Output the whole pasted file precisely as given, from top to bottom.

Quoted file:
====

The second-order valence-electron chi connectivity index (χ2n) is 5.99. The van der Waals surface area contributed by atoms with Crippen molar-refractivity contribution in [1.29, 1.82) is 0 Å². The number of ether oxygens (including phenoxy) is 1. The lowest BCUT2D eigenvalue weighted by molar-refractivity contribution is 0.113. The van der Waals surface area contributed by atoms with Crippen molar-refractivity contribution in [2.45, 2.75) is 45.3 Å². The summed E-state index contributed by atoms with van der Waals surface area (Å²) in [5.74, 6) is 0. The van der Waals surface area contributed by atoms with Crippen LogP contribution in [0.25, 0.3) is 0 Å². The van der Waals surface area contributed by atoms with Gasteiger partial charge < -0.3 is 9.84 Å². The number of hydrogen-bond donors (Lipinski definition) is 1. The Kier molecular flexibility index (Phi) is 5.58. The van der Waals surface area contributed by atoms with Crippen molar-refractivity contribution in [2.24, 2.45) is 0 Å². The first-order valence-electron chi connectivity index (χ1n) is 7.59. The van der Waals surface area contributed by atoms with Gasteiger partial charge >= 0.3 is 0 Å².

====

The second-order valence-electron chi connectivity index (χ2n) is 5.99. The van der Waals surface area contributed by atoms with Crippen molar-refractivity contribution in [1.29, 1.82) is 0 Å². The number of ether oxygens (including phenoxy) is 1. The lowest BCUT2D eigenvalue weighted by molar-refractivity contribution is 0.113. The van der Waals surface area contributed by atoms with Crippen molar-refractivity contribution in [2.45, 2.75) is 45.3 Å². The summed E-state index contributed by atoms with van der Waals surface area (Å²) in [5.74, 6) is 0. The van der Waals surface area contributed by atoms with Crippen LogP contribution in [0.25, 0.3) is 0 Å². The van der Waals surface area contributed by atoms with Gasteiger partial charge < -0.3 is 9.84 Å². The number of hydrogen-bond donors (Lipinski definition) is 1. The Kier molecular flexibility index (Phi) is 5.58. The van der Waals surface area contributed by atoms with Crippen molar-refractivity contribution in [2.24, 2.45) is 0 Å². The first-order valence-electron chi connectivity index (χ1n) is 7.59. The van der Waals surface area contributed by atoms with Gasteiger partial charge >= 0.3 is 0 Å².